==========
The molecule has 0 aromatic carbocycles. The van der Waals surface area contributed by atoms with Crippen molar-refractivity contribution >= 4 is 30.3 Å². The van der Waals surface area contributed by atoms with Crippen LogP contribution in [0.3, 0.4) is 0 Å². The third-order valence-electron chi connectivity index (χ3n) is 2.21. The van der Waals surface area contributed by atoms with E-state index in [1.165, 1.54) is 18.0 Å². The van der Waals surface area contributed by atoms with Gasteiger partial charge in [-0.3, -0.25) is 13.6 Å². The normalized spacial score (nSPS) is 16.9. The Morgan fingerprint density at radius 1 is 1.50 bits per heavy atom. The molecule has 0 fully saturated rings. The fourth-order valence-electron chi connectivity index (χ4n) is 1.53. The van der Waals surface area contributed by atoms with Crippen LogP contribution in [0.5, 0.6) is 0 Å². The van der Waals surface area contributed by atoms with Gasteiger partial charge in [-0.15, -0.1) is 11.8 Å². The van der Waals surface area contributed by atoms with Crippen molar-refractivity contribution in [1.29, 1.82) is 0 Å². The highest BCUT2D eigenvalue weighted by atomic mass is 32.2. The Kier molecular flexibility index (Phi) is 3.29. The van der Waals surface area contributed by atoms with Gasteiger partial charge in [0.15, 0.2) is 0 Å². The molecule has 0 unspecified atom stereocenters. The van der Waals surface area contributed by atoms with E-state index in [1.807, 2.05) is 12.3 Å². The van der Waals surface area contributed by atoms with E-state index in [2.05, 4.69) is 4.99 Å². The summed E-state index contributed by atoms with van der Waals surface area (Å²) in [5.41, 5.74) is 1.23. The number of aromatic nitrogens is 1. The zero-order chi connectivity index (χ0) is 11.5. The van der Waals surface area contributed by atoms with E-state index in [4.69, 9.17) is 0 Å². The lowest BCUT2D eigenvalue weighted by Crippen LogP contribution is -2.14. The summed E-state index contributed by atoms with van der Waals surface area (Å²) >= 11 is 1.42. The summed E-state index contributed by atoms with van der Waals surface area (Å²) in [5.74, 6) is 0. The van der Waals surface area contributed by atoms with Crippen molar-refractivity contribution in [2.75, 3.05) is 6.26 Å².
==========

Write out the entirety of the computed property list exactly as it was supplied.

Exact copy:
The molecule has 0 aromatic carbocycles. The van der Waals surface area contributed by atoms with Crippen molar-refractivity contribution >= 4 is 30.3 Å². The van der Waals surface area contributed by atoms with Crippen LogP contribution in [0.3, 0.4) is 0 Å². The third-order valence-electron chi connectivity index (χ3n) is 2.21. The van der Waals surface area contributed by atoms with E-state index in [1.165, 1.54) is 18.0 Å². The van der Waals surface area contributed by atoms with Gasteiger partial charge in [-0.3, -0.25) is 13.6 Å². The normalized spacial score (nSPS) is 16.9. The Morgan fingerprint density at radius 1 is 1.50 bits per heavy atom. The molecule has 0 fully saturated rings. The fourth-order valence-electron chi connectivity index (χ4n) is 1.53. The van der Waals surface area contributed by atoms with Crippen LogP contribution in [0.5, 0.6) is 0 Å². The van der Waals surface area contributed by atoms with Gasteiger partial charge in [-0.15, -0.1) is 11.8 Å². The van der Waals surface area contributed by atoms with Crippen molar-refractivity contribution in [1.29, 1.82) is 0 Å². The highest BCUT2D eigenvalue weighted by atomic mass is 32.2. The Kier molecular flexibility index (Phi) is 3.29. The van der Waals surface area contributed by atoms with Gasteiger partial charge in [0.15, 0.2) is 0 Å². The molecule has 0 unspecified atom stereocenters. The van der Waals surface area contributed by atoms with E-state index in [1.807, 2.05) is 12.3 Å². The van der Waals surface area contributed by atoms with E-state index in [2.05, 4.69) is 4.99 Å². The summed E-state index contributed by atoms with van der Waals surface area (Å²) in [5.41, 5.74) is 1.23. The number of aromatic nitrogens is 1. The zero-order chi connectivity index (χ0) is 11.5. The van der Waals surface area contributed by atoms with E-state index in [4.69, 9.17) is 0 Å². The lowest BCUT2D eigenvalue weighted by Crippen LogP contribution is -2.14. The summed E-state index contributed by atoms with van der Waals surface area (Å²) >= 11 is 1.42. The summed E-state index contributed by atoms with van der Waals surface area (Å²) in [5.74, 6) is 0. The van der Waals surface area contributed by atoms with Crippen molar-refractivity contribution in [2.75, 3.05) is 6.26 Å².